By Rachel Schnalzer
Design and illustrations by Jade Cuevas
Hello, fellow Escapists. Vacations usually mean travel, and this year, despite the threat of the spread of the Omicron variant, is no exception. Some Angelenos are making their first international trips since the start of COVID-19 or swapping their sunglasses for woolen hats on the way back to colder hometowns.
Others embrace the Los Angeles holiday season as a time to stand still, reveling in the relative calm of the city’s emptier streets.
Do you spend the balmy and sometimes weird days between Christmas and New Years back home in Los Angeles? Then this edition is for you. Below you will find different ways to be a tourist in your own city – during holidays and at other times.
Of course, with the spread of the Omicron variant, it’s important to mask up and travel responsibly no matter where you go.
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Book a walking tour with the Los Angeles Conservancy
Despite its modern skyscrapers and many chic storefronts, strolling through downtown Los Angeles is like visiting a living museum, with surprising historical details hidden in plain sight.
You just need to know where to look.
The Los Angeles Conservancy, formed in the 1970s in response to the Central Library demolition project, offers a variety of walking tours for locals and tourists alike.
For example, the Roaring Twenties come to life on the Conservancy’s Art Deco walking tour, which features brightly colored architectural marvels such as Eastern Columbia lofts and the Wholesale Jewelry Mart.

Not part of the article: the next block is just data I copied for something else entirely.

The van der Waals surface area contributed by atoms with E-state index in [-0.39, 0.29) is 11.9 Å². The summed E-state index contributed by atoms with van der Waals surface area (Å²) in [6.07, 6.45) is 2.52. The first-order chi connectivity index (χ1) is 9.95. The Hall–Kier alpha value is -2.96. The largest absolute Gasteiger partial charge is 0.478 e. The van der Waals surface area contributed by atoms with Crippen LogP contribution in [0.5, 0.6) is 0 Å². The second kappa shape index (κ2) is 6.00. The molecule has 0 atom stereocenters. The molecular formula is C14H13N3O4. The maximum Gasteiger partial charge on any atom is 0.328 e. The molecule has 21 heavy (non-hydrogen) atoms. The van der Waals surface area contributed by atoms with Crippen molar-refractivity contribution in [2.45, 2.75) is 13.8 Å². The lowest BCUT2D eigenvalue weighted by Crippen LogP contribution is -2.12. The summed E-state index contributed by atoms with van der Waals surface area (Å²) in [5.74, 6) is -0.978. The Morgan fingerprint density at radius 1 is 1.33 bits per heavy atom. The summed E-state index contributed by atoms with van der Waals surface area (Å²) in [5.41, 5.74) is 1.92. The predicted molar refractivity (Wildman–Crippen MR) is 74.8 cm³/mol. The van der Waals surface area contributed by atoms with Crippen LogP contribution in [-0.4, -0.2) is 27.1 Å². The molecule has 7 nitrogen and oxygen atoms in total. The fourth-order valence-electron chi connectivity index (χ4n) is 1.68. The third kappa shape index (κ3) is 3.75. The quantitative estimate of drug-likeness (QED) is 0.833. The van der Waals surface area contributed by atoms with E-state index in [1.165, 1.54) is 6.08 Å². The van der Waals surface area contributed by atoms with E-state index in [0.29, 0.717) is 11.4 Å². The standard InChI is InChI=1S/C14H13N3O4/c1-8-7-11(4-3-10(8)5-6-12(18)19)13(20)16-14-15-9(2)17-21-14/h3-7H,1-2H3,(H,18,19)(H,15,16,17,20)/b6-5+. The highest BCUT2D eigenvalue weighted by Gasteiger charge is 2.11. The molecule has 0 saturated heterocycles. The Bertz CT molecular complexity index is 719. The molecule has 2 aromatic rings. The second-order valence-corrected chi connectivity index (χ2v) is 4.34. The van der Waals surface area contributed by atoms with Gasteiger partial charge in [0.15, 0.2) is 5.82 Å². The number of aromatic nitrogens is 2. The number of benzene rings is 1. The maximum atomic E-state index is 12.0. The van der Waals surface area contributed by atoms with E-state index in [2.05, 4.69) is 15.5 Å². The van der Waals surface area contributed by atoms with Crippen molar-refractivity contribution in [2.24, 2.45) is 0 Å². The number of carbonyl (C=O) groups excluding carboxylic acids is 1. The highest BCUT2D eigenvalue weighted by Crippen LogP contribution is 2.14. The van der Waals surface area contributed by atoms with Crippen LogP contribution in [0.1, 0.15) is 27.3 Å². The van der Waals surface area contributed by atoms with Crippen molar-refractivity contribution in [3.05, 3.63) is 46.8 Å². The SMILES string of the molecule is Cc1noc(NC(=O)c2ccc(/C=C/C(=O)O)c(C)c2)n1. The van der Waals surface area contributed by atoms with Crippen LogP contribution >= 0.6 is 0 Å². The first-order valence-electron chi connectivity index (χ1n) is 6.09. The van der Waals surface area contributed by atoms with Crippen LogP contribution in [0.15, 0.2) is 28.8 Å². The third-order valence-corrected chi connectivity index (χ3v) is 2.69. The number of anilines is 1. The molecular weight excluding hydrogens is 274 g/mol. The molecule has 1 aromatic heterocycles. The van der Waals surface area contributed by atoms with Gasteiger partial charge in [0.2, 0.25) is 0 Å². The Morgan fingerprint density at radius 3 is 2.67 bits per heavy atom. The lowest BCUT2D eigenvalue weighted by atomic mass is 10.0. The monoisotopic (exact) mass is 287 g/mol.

Frequent travelers may particularly want to visit Union Station, which the Conservancy calls “the last major railroad station built during the golden age of rail travel.”
In addition to in-person tours, the Conservancy is also offering a Vintage LA Christmas Virtual Tour, which will transport viewers to locations across LA County that have a long history of holiday decorating. register here for the December 29 event.
Embrace the calm — or even the solitude — in this West Adams garden
Looking for calm after a hectic holiday season? While destinations like Ojai and Joshua Tree offer a healthy dose of tranquility and New Age spirituality, there’s no need to venture so far from Los Angeles.
Instead, spend an afternoon exploring the Peace Awareness Labyrinth and Gardensa lush oasis nestled behind a beaux-arts mansion in the heart of historic West Adams.
Times writer Julissa James included the gardens, created by the Spiritual Inner Awareness Movement, in a touching story that lists 21 places and experiences that help you embrace loneliness in LA
“For many, the Labyrinth and Gardens of Peace Awareness hold a certain mystique,” James writes. “The rich history of the site can transport you.
James recommends walking through the travertine marble maze, inspired by a design of Chartres Cathedral in France. The garden also includes 16 water features, a koi pond and plenty of quiet places to meditate and enjoy your surroundings.
The gardens and the labyrinth are open for visits from 1 p.m. to 4 p.m. on Wednesdays, Fridays and Sundays. Tickets are $5 and can be reserved in advance here.
See ‘The Obama Portraits Tour’ at LACMA